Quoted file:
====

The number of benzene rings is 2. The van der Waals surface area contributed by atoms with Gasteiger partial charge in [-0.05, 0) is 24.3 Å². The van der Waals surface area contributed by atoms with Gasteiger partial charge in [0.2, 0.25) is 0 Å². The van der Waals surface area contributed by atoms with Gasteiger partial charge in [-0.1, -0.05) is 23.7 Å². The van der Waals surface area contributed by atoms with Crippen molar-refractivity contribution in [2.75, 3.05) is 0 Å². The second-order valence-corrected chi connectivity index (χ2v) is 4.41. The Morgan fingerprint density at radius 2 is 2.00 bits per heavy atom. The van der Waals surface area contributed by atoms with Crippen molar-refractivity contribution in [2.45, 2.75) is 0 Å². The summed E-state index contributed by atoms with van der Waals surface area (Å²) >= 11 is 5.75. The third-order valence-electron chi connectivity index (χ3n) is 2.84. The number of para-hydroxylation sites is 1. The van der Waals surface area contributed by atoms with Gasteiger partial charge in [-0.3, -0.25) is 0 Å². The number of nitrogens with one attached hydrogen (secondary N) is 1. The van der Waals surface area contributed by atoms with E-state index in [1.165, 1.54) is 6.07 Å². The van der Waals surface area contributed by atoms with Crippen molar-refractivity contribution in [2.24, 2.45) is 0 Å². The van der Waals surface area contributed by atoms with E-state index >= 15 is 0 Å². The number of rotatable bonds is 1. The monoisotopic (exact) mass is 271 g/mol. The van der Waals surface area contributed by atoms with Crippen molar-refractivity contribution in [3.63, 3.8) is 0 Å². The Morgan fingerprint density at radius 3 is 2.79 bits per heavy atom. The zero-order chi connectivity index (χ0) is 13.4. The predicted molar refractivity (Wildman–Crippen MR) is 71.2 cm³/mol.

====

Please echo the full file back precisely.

The number of benzene rings is 2. The van der Waals surface area contributed by atoms with Gasteiger partial charge in [-0.05, 0) is 24.3 Å². The van der Waals surface area contributed by atoms with Gasteiger partial charge in [0.2, 0.25) is 0 Å². The van der Waals surface area contributed by atoms with Gasteiger partial charge in [-0.1, -0.05) is 23.7 Å². The van der Waals surface area contributed by atoms with Crippen molar-refractivity contribution in [2.75, 3.05) is 0 Å². The second-order valence-corrected chi connectivity index (χ2v) is 4.41. The Morgan fingerprint density at radius 2 is 2.00 bits per heavy atom. The van der Waals surface area contributed by atoms with Crippen molar-refractivity contribution in [2.45, 2.75) is 0 Å². The summed E-state index contributed by atoms with van der Waals surface area (Å²) >= 11 is 5.75. The third-order valence-electron chi connectivity index (χ3n) is 2.84. The number of para-hydroxylation sites is 1. The van der Waals surface area contributed by atoms with Gasteiger partial charge in [-0.3, -0.25) is 0 Å². The number of nitrogens with one attached hydrogen (secondary N) is 1. The van der Waals surface area contributed by atoms with E-state index in [1.165, 1.54) is 6.07 Å². The van der Waals surface area contributed by atoms with Crippen molar-refractivity contribution in [2.24, 2.45) is 0 Å². The van der Waals surface area contributed by atoms with E-state index >= 15 is 0 Å². The number of rotatable bonds is 1. The monoisotopic (exact) mass is 271 g/mol. The van der Waals surface area contributed by atoms with Crippen molar-refractivity contribution in [3.63, 3.8) is 0 Å². The Morgan fingerprint density at radius 3 is 2.79 bits per heavy atom. The zero-order chi connectivity index (χ0) is 13.4. The predicted molar refractivity (Wildman–Crippen MR) is 71.2 cm³/mol.